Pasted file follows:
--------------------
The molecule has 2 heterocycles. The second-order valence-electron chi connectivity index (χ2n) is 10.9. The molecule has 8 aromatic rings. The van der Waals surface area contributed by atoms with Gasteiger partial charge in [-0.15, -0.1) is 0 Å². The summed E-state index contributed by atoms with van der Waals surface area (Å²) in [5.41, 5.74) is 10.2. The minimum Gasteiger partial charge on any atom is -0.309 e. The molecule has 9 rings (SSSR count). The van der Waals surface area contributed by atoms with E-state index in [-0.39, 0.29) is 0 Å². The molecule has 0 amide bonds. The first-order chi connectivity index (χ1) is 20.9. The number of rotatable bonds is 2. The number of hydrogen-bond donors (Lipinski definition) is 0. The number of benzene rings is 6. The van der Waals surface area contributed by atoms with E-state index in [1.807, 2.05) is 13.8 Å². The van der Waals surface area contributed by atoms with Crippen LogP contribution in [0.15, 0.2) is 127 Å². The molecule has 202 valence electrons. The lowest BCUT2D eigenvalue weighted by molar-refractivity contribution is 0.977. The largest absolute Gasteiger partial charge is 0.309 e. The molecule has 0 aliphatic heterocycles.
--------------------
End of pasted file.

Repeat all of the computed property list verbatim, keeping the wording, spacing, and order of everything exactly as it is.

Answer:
The molecule has 2 heterocycles. The second-order valence-electron chi connectivity index (χ2n) is 10.9. The molecule has 8 aromatic rings. The van der Waals surface area contributed by atoms with Gasteiger partial charge in [-0.15, -0.1) is 0 Å². The summed E-state index contributed by atoms with van der Waals surface area (Å²) in [5.41, 5.74) is 10.2. The minimum Gasteiger partial charge on any atom is -0.309 e. The molecule has 9 rings (SSSR count). The van der Waals surface area contributed by atoms with E-state index in [-0.39, 0.29) is 0 Å². The molecule has 0 amide bonds. The first-order chi connectivity index (χ1) is 20.9. The number of rotatable bonds is 2. The number of hydrogen-bond donors (Lipinski definition) is 0. The number of benzene rings is 6. The van der Waals surface area contributed by atoms with E-state index in [1.807, 2.05) is 13.8 Å². The van der Waals surface area contributed by atoms with Crippen LogP contribution in [0.15, 0.2) is 127 Å². The molecule has 202 valence electrons. The lowest BCUT2D eigenvalue weighted by molar-refractivity contribution is 0.977. The largest absolute Gasteiger partial charge is 0.309 e. The molecule has 0 aliphatic heterocycles.